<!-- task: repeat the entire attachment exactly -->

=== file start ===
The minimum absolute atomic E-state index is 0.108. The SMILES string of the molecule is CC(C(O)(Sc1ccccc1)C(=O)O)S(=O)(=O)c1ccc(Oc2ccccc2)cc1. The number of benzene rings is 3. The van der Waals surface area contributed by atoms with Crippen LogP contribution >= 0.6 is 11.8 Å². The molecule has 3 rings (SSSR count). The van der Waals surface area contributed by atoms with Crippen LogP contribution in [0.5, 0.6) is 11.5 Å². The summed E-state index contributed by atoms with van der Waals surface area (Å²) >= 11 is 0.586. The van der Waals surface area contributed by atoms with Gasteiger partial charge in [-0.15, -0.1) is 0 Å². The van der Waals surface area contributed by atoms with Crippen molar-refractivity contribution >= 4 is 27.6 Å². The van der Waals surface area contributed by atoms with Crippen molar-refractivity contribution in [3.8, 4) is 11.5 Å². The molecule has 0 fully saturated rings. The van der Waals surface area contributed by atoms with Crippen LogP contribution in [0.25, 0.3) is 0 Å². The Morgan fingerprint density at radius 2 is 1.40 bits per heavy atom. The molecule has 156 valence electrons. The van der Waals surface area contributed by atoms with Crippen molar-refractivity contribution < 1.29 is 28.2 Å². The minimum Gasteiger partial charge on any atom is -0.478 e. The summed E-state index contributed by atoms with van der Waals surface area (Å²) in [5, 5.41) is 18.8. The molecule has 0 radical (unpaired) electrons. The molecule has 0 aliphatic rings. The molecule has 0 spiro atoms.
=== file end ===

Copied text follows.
The minimum absolute atomic E-state index is 0.108. The SMILES string of the molecule is CC(C(O)(Sc1ccccc1)C(=O)O)S(=O)(=O)c1ccc(Oc2ccccc2)cc1. The number of benzene rings is 3. The van der Waals surface area contributed by atoms with Crippen LogP contribution >= 0.6 is 11.8 Å². The molecule has 3 rings (SSSR count). The van der Waals surface area contributed by atoms with Crippen LogP contribution in [0.5, 0.6) is 11.5 Å². The summed E-state index contributed by atoms with van der Waals surface area (Å²) >= 11 is 0.586. The van der Waals surface area contributed by atoms with Gasteiger partial charge in [-0.15, -0.1) is 0 Å². The van der Waals surface area contributed by atoms with Crippen molar-refractivity contribution >= 4 is 27.6 Å². The van der Waals surface area contributed by atoms with Crippen molar-refractivity contribution in [3.8, 4) is 11.5 Å². The molecule has 0 fully saturated rings. The van der Waals surface area contributed by atoms with Crippen LogP contribution in [0.25, 0.3) is 0 Å². The Morgan fingerprint density at radius 2 is 1.40 bits per heavy atom. The molecule has 156 valence electrons. The van der Waals surface area contributed by atoms with Crippen molar-refractivity contribution < 1.29 is 28.2 Å². The minimum Gasteiger partial charge on any atom is -0.478 e. The summed E-state index contributed by atoms with van der Waals surface area (Å²) in [5, 5.41) is 18.8. The molecule has 0 radical (unpaired) electrons. The molecule has 0 aliphatic rings. The molecule has 0 spiro atoms.